All that seems to have been forgotten. Happily, unremorsefully, without a hint of shame, the PDM parties are the latest favourites of Those Who Shall Not Be Named—the real powers-that-be in Pakistan without whose backing, the rational and the realist say, no one comes into power and no one is kicked out of power.
What will be the future of PTI?
The PDM government has been trying for months to have a court label PTI a “terrorist” party, a process that will be put into high gear after the May 9 protests, some of which became violent. Protests continue in many cities of Pakistan. Unarmed people were being beaten and teargassed. The number of injured is indefinite. Reportedly, six (or more) PTI supporters, young men, have been shot dead.
The ones in power were hoping that PTI’s street protests would lose their potency after a few weeks, if not a few days. After his ouster in April 2022, Khan gained unprecedented public support, and in May 2023, he is the most popular leader in the history of Pakistan. His constitutionally mandated demand to have elections in Punjab and Khyber Pakhtunkhwa in ninety days after the dissolution of the two assemblies in January met with an adamant and a resounding NO.
Lack of funds, unavailability of army personnel to ensure electoral security, and a new spate of terrorism were cited as reasons to not hold elections.
On May 10, Express Tribune reported: “The federal government requisitioned army troops to maintain law and order in Punjab and Khyber Pakhtunkhwa.”
Despite the Supreme Court’s ruling to hold elections in the two provinces on May 14, the incumbent government’s refusal is a flagrant repudiation of a Supreme Court order, an act of judicial insubordination not seen in Pakistan other than during military regimes.
With Khan’s arrest, Pakistan became a disturbing headline in regional and international media. Comments from a foreign politician, a former diplomat and two analysts shed an unbiased light on the events of May 9, articulating in uncanny precision the fears and concerns of millions of Pakistanis.
British politician Jeremy Corbyn
tweeted: “The arrest of former Prime Minister of Pakistan, Imran Khan, is a dark day for democracy. Solidarity with protestors in Pakistan and beyond demanding his immediate release.”
Military monuments, ubiquitous symbols of national honour and pride, were damaged. Residences of corps commanders in Lahore and Peshawar were ransacked and partially torched. The Pakistan Tehreek-e-Insaf (PTI) leadership insists that it was not PTI supporters who attacked those buildings
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Former US Special Representative for Afghanistan Reconciliation Zalmay Khalilzad tweeted with the hashtags #Pakistan #ImranKhanArrest: “The arrest of Imran Khan is deplorable and will have far-ranging consequences. I condemn it in the strongest terms. It’s painful to watch a country so rich in potential, with an ancient heritage of culture, natural resources, an entrepreneurial spirit and hard-working people, repeatedly be thrown into chaos by its own dysfunctional elites—civilian and military—with some exceptions.”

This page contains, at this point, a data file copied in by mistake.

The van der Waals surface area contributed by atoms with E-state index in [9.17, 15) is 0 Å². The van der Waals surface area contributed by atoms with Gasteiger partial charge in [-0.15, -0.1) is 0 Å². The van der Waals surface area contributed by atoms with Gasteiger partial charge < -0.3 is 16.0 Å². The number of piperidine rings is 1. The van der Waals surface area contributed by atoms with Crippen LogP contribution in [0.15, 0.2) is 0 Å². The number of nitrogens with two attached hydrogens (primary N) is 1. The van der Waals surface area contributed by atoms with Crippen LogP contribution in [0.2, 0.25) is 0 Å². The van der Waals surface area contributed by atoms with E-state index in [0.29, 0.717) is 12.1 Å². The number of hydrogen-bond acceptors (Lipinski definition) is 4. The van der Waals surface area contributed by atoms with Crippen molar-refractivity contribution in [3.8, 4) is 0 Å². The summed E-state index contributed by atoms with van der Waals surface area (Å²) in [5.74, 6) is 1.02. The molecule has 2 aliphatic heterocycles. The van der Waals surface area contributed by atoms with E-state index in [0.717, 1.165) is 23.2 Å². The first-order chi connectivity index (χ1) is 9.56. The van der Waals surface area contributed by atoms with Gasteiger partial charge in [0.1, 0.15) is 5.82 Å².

Baqir Sajjad, Pakistan Fellow at the Wilson Center, Washington, tweeted: “My own assessment of the situation after speaking to some knowledgeable folks is that the situation has been deliberately allowed to deteriorate after @ImranKhanPTI’s arrest. The game plan is to manufacture an excuse to keep IK locked and impose emergency for two years.”
Michael Kugelman, Director of the South Asia Institute at the Wilson Center, tweeted on May 9: “Pakistan’s army may be banking on a short-lived PTI protest movement that peters out after a few weeks, with no party leader w/Khan’s charisma and clout capable of leading a sustained movement. Questionable bet to make against supporters of the country’s most popular politician… In Pakistan right now, public fury is being directed at the Army on levels that haven’t been seen in a very long time. The images today of people storming and burning military property would have been unthinkable a few years ago. Such dramatic changes over so little time…”
After Imran Khan’s arrest, raids on the houses of and arrests of PTI leaders took place. These arrests were another action of the incumbent government to ensure the establishment of a ‘level playing field’—a categorical demand of the leadership of the Pakistan Muslim League-Nawaz (PML-N)
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Kugelman tweeted on May 10: “Pakistan today may face its biggest threat to public order since the end of formal military rule 15 years ago. But the military is the target of more public anger than it has been at any time since then. So a takeover seems unlikely; the hybrid regime model will likely persevere. If—a big if—protests simmer down after enough steam has been blown off, the continuation of the latter is even more likely. But then again if there’s a plan to stir up as much unrest as possible and use that as a pretext to postpone elections, who knows what could happen next… Some weeks back, senior Pakistani officials described PTI as ‘miscreants trained by banned organizations’. Today, more top party leaders were arrested. Looks like the plan may be to disqualify Khan, take the leadership out of the picture, and even ban the party on the whole.”
The terrifying truth of what happened in Pakistan on May 9 is encapsulated in this tweet of Hussain Nadim, former executive director of the Islamabad Policy Research Institute: “Between elections and civil war they have chosen civil war. What a sad day for Pakistan and what a shameful conduct by the government—expected no less from them. #ImranKhanArrest”.